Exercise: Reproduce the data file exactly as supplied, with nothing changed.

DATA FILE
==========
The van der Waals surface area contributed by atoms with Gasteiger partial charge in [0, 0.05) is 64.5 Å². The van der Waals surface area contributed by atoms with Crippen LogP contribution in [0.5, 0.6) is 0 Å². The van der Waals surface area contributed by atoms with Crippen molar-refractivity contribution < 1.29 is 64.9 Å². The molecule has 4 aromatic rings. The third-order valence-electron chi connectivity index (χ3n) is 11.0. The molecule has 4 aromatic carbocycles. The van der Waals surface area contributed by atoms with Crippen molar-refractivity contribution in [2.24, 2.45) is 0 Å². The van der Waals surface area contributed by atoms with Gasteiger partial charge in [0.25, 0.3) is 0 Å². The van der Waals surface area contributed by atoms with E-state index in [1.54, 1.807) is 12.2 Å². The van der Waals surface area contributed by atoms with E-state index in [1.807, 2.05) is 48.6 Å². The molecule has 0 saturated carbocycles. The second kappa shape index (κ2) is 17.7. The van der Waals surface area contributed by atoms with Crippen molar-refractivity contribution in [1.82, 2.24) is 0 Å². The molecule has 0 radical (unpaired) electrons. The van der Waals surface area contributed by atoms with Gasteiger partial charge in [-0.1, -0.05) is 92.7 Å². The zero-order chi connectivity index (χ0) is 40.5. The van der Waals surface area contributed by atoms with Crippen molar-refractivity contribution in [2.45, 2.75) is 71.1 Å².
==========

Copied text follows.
The van der Waals surface area contributed by atoms with Gasteiger partial charge in [0, 0.05) is 64.5 Å². The van der Waals surface area contributed by atoms with Crippen LogP contribution in [0.5, 0.6) is 0 Å². The van der Waals surface area contributed by atoms with Crippen molar-refractivity contribution < 1.29 is 64.9 Å². The molecule has 4 aromatic rings. The third-order valence-electron chi connectivity index (χ3n) is 11.0. The molecule has 4 aromatic carbocycles. The van der Waals surface area contributed by atoms with Crippen molar-refractivity contribution in [2.24, 2.45) is 0 Å². The van der Waals surface area contributed by atoms with Gasteiger partial charge in [0.25, 0.3) is 0 Å². The van der Waals surface area contributed by atoms with E-state index in [1.54, 1.807) is 12.2 Å². The van der Waals surface area contributed by atoms with E-state index in [1.807, 2.05) is 48.6 Å². The molecule has 0 saturated carbocycles. The second kappa shape index (κ2) is 17.7. The van der Waals surface area contributed by atoms with Crippen molar-refractivity contribution in [1.82, 2.24) is 0 Å². The molecule has 0 radical (unpaired) electrons. The van der Waals surface area contributed by atoms with Gasteiger partial charge in [-0.1, -0.05) is 92.7 Å². The zero-order chi connectivity index (χ0) is 40.5. The van der Waals surface area contributed by atoms with Crippen molar-refractivity contribution in [2.45, 2.75) is 71.1 Å².